Three wall paintings discovered in the ancient city of Caere near Rome Italy, a UNESCO World Heritage Site.In 1983, the excavation of the ancient city of Caere near Rome, which became a UNESCO World Heritage Site in 2004, led to the unearthing of an underground sanctuary dating from the early third century BC. Known as the ‘Hypogaeum of Clepsina’, it consists of an underground room decorated with frescoes, drawings and inscriptions. The initiation of a new excavation campaign at Caere in 2012 provided the opportunity to study this rare example of Etruscan wall paintings of a non‐sepulchral nature from the Hellenistic era. The paintings were documented, photographed and samples were removed for analysis using a combination of scientific techniques.

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  • Banqueting and Food

    Cover for the book Estrucology about the history and development of Estrucan culture.Banqueting and Food is a chapter in the volume Etruscology (editor, Alessandro Naso), which provides an overview of the history of Etruscology and its development.

    Archaeological evidence and imagery give a dear picture of the development of banqueting as a social arena and, from the Orientalizing period, a status symbol for the elite. However, everyday diet of the Etruscan population, in particular middle and lower social classes, was most likely much more basic.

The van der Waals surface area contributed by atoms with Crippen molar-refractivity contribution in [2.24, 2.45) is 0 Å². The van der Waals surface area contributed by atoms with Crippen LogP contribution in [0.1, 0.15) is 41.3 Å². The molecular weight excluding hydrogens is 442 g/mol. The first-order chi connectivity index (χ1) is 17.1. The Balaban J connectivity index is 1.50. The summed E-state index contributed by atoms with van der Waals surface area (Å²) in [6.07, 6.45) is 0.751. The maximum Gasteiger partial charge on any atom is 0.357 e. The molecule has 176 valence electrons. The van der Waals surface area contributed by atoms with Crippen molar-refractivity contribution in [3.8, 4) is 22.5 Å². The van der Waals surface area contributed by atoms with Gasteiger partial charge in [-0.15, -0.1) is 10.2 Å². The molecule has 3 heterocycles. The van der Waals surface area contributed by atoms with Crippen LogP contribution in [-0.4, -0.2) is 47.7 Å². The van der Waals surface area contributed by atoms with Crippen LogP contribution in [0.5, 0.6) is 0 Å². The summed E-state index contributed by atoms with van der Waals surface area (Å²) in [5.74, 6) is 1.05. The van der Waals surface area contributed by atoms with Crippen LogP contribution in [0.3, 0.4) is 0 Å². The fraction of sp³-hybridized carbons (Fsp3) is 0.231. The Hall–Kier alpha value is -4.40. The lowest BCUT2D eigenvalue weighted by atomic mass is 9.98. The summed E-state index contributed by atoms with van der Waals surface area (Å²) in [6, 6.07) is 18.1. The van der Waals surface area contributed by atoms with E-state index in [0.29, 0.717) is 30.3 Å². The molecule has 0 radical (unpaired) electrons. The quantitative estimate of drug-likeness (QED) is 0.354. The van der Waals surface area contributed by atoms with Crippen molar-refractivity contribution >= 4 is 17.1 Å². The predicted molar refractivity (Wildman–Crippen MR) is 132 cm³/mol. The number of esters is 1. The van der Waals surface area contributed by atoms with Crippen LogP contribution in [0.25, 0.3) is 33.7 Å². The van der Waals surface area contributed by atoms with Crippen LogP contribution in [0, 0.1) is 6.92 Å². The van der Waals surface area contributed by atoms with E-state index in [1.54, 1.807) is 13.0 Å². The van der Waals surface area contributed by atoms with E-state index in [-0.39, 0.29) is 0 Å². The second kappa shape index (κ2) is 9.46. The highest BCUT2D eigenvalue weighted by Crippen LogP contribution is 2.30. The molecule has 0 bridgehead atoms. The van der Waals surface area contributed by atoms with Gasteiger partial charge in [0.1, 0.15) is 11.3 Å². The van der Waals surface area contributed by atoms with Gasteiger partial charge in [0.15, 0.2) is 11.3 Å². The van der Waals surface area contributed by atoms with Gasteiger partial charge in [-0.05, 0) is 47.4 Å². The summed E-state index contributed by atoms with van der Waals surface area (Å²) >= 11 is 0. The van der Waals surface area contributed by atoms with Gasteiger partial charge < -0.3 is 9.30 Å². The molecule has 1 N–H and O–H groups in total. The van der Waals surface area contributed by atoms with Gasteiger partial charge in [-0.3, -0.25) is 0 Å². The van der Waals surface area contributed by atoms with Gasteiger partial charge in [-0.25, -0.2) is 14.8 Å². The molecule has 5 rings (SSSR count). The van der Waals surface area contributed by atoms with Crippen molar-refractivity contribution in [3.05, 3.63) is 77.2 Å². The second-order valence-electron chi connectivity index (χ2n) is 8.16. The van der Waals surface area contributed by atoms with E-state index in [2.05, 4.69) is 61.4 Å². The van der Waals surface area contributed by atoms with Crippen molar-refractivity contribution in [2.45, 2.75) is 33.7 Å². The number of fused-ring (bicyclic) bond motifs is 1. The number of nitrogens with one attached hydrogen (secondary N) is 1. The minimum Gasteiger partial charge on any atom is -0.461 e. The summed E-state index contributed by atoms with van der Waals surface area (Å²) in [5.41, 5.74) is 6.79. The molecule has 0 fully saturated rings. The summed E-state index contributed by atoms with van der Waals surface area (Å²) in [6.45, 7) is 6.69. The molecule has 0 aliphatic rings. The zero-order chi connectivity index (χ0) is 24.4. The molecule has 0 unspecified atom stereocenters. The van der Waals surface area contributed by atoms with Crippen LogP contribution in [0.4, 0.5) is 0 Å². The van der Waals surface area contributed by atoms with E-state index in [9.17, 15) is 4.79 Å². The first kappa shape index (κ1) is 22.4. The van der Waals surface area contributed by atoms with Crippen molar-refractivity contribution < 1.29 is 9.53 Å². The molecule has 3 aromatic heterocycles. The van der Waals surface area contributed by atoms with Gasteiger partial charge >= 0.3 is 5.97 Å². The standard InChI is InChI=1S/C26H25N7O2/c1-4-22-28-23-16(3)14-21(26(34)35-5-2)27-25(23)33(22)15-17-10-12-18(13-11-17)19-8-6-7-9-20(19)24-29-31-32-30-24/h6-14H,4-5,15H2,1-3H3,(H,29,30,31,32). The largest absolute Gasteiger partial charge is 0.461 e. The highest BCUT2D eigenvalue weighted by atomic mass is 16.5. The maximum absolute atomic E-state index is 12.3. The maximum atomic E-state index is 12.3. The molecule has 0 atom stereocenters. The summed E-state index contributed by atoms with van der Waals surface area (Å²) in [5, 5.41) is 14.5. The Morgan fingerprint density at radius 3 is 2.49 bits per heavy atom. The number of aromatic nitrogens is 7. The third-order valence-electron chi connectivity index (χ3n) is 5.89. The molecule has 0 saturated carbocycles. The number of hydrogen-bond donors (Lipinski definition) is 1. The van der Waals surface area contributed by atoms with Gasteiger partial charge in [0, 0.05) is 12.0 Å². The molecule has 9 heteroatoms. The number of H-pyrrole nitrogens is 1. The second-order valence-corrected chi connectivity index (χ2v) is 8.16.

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  • Mithras in the Mundus (Mithras in Caere)

    Sculpture from Roman Empire relating to the mystery religion MIthraismThis paper was presented at the conference Symposium Peregrinum 2016, Tarquinia: The Mysteries of Mithras and other Mystic Cults in the Roman World, in Tarquinia-Vulci-Marino, Italy.

    The hypogaeum of Clepsina in the urban area of Caere has been the object of much debate in the last few years, but has been considered primarily in relation to the transformation of the ancient Etruscan city into a Roman praefectura in 273 BCE. Among the inscriptions traced in the later phase of usage of the hypogaeum is a sketch that has been often identified as the chariot of the Sun.

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  • New excavations in the urban area of Caere (2012-2014)

    Cover of Mouseion: Journal of the Classical Association of CanadaExcavations conducted by Queen’s University in the central area of the Etruscan city of Caere, near the so-called hypogaeum of Clepsina, have brought to light a sequence of phases indicative of a longer and more complex history of urban occupation at the site than previously thought. The earliest stratigraphic evidence uncovered so far dates to the Late Iron Age, followed by an Orientalizing building with wall paintings, an important Archaic phase, and a large-scale renovation datable to the 3rd century BC.

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  • Craftsmanship and Identity in the Hellenistic Funerary Reliefs of Naples: An Archaeological and Archaeometric Analysis: Craftsmanship and identity in the Hellenistic funerary reliefs of Naples

    Photo of Hellenistic reliefs made from Paros and Carrara marble. Seven Hellenistic stelae with Greek inscriptions found in the ancient city of Naples, were examined minero-petrographically (by optical microscopy on thin sections and XRD on powder) and geochemically (by stable isotope ratio analysis) in order to determine the provenance of the constituent marbles.